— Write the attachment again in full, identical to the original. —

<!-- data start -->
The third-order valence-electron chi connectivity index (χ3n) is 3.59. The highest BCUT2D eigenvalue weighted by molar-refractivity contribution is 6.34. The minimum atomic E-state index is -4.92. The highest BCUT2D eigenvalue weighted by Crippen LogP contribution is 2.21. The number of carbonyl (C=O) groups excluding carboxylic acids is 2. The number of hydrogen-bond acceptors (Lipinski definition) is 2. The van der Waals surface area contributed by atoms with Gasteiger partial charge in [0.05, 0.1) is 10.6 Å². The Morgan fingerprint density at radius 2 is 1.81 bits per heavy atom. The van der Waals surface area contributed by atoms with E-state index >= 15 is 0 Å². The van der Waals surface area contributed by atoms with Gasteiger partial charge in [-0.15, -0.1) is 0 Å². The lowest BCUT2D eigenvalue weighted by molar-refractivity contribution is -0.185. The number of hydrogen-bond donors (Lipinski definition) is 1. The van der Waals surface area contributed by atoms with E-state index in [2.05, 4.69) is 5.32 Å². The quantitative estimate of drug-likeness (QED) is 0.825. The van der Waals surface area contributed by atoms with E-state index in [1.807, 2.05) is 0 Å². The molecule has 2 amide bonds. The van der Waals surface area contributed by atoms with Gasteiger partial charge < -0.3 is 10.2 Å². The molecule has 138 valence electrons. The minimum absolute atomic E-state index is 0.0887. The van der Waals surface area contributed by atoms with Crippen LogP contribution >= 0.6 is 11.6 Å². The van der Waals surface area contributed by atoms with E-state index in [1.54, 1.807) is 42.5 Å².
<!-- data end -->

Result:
The third-order valence-electron chi connectivity index (χ3n) is 3.59. The highest BCUT2D eigenvalue weighted by molar-refractivity contribution is 6.34. The minimum atomic E-state index is -4.92. The highest BCUT2D eigenvalue weighted by Crippen LogP contribution is 2.21. The number of carbonyl (C=O) groups excluding carboxylic acids is 2. The number of hydrogen-bond acceptors (Lipinski definition) is 2. The van der Waals surface area contributed by atoms with Gasteiger partial charge in [0.05, 0.1) is 10.6 Å². The Morgan fingerprint density at radius 2 is 1.81 bits per heavy atom. The van der Waals surface area contributed by atoms with E-state index >= 15 is 0 Å². The van der Waals surface area contributed by atoms with Gasteiger partial charge in [-0.15, -0.1) is 0 Å². The lowest BCUT2D eigenvalue weighted by molar-refractivity contribution is -0.185. The number of hydrogen-bond donors (Lipinski definition) is 1. The van der Waals surface area contributed by atoms with E-state index in [2.05, 4.69) is 5.32 Å². The quantitative estimate of drug-likeness (QED) is 0.825. The van der Waals surface area contributed by atoms with E-state index in [1.807, 2.05) is 0 Å². The molecule has 2 amide bonds. The van der Waals surface area contributed by atoms with Gasteiger partial charge < -0.3 is 10.2 Å². The molecule has 138 valence electrons. The minimum absolute atomic E-state index is 0.0887. The van der Waals surface area contributed by atoms with Crippen LogP contribution >= 0.6 is 11.6 Å². The van der Waals surface area contributed by atoms with E-state index in [1.54, 1.807) is 42.5 Å².